Arbitrage and Pricing: The Arbitrage Pricing Theory (APT)
Apart from mean-variance preference analysis and CAPM pricing, there is another pricing theory. Arbitrage Opportunity In the very beginning of the previous lecture note, we defined a simple hypothetical world of financial assets, in which we have
⎡v1 ⎤ v=⎢ ⎥ ⎢ ⎥ ⎢vn ⎥ ⎣ ⎦
is a vector of prices of individualfinancial assets, and these assets provide payoff of
⎛ Y11 … Y1n ⎞ ⎜ ⎟ Y =⎜ ⎟ ⎜Y Ysn ⎟ ⎝ s1 ⎠
Thus the return of those financial assets could be defined as
⎛ Z11 … Z1n ⎞ ⎜ ⎟ Z = Y ⋅v = ⎜ ⎟ ⎜Z Z sn ⎟ ⎝ s1 ⎠
We defined the weight of individual assets in a portfolio as
$ invested in i-th asset . total $ invested
We define ηi as dollar amount invested in asset i . Consider thefollowing exposure: We invest the following
⎛η1 ⎞ ⎜ ⎟ η =⎜ ⎟ ⎜η ⎟ ⎝ n⎠
The total cost of investment
We know that the payoff of η at state s is defined as
η1Z s1 + η2 Z s 2 + ... + ηn Z sn
Thus we have a payoff vector of
Z snη n
Weak and Strong Arbitrage Define η exposure as an arbitrage if it fulfills either 1) the weak arbitrage condition, i.e.
1Τη ≤ 0
totalinvestment cost is either equal or less than 0; And
Zη > 0 at least one state provides positive return,
2) the strong arbitrage condition, i.e.
1Τη < 0
total investment is strictly negative
Zη ≥ 0
return of the portfolio may be equal to zero.
State Prices & Non-Arbitrage Condition We can use State Prices to identify whether or not a return matrix Z contains arbitrageopportunities. (State Price, however, doesn’t tell where, within Z, the arbitrage opportunity might be.) Definition: We start by assigning a price to each state of occurrence
⎛P ⎞ 1 ⎜ ⎟ Ps = ⎜ ⎟ ⎜P ⎟ ⎝ s⎠
State price, by definition, recovers property price from state contingent payoffs so that
vi = ∑ PYsi s
(in another word, the price for i -th asset is to be the same as the sum of payoff in eachstate adjusted by the state prices), and
vi = ∑ PYsi ⇒ s
or in matrix format:
vi Y = ∑ Ps si ⇒ 1 = ∑ Ps Z si vi vi
v = Y ΤP ⇒ 1 = Z ΤP
Now there is a very important theorem:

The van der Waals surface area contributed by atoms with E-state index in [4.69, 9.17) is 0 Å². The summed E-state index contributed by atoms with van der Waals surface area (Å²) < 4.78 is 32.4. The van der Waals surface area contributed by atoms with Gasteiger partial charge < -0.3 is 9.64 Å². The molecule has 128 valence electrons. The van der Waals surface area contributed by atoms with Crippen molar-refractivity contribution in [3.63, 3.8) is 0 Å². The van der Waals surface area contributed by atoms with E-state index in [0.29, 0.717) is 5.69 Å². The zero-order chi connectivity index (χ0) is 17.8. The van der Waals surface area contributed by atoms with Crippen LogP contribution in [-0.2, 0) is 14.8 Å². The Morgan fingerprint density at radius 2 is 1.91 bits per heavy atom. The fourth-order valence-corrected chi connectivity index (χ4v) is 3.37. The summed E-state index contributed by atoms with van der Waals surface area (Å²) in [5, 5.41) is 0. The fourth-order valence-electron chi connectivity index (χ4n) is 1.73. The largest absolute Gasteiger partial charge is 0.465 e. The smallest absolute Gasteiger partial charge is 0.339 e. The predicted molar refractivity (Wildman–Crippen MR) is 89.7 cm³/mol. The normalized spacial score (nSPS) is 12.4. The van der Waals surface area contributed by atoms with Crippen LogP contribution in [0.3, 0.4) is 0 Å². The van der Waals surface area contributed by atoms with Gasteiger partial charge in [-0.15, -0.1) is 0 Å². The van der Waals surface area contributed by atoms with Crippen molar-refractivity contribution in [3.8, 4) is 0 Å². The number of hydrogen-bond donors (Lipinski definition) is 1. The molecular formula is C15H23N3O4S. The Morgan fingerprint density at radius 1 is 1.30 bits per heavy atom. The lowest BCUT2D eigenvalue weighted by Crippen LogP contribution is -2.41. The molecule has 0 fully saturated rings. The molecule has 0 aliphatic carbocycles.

There exists a positive state price vector, supporting a return matrix Z, if and only if Z contains no arbitrage opportunity.
Proof: Suppose η = (η1 ,....,ηn ) is an arbitrage. Then by definition of arbitrageabove, we have the following relationship 1Τη ≤ 0 (the cost of portfolio η is at most zero, possibly negative) and Zη ≥ 0 (the payoff of η is at least zero, possibly positive and is strictly positive in at least one state.). Now if P is positive, as assumed by the theorem, then P Τ ( Zη ) > 0 . We also assume that Z Τ P = 1 . Thus P Τ ( Zη ) = ( P Τ Z )η = 1Τη > 0 . It contradicts with the conditionabove under arbitrage situation. It implies that if P is positive, then it must be a non-arbitrage situation. -- end of proof Example: A simple example we have a payoff matrix
⎛ 3,1 ⎞ ⎜ ⎟ Z = ⎜ 2, 2 ⎟ ⎜1,3 ⎟ ⎝ ⎠
Is there an arbitrage opportunity?
⎛P ⎞ 1 ⎛ 3, 2,1⎞ ⎜ ⎟ ⎛1⎞ Z P=⎜ ⎟ ⋅ ⎜ P2 ⎟ = ⎜ ⎟ , ⎝1, 2,3 ⎠ ⎜ ⎟ ⎝1⎠ ⎝ P3 ⎠
we should solve for P , and there is no arbitrage,
P >0 1
ifone solution with P2 > 0 exists.
P3 > 0
Risk neutral Pricing We know we can write the asset price v as the discounted expected future payoffs.
E ( y) (1 + r )
In CAPM, we make risk adjustment to the discount rate In Risk Neutral Pricing, we make risk adjustment to the expected future payoff, more precisely to the probabilities of states.
There is a second property of state prices,which is: If a risk free asset is traded with return R then the sum of the state prices P must always 1 1 equal to . (i.e. P Τ1 = ) R R Proof If portfolio w = ( w1 ,..., wn ) is risk free, then by the fact that w is a proper portfolio
1Τ w = 1 (it simply states wi must add up to 1), and by the fact w is risk free,
Zw = R1 . Thus P Τ ( Zw) = ( P Τ Z ) w = 1Τ w = 1 (by Z Τ P = 1 , the same as...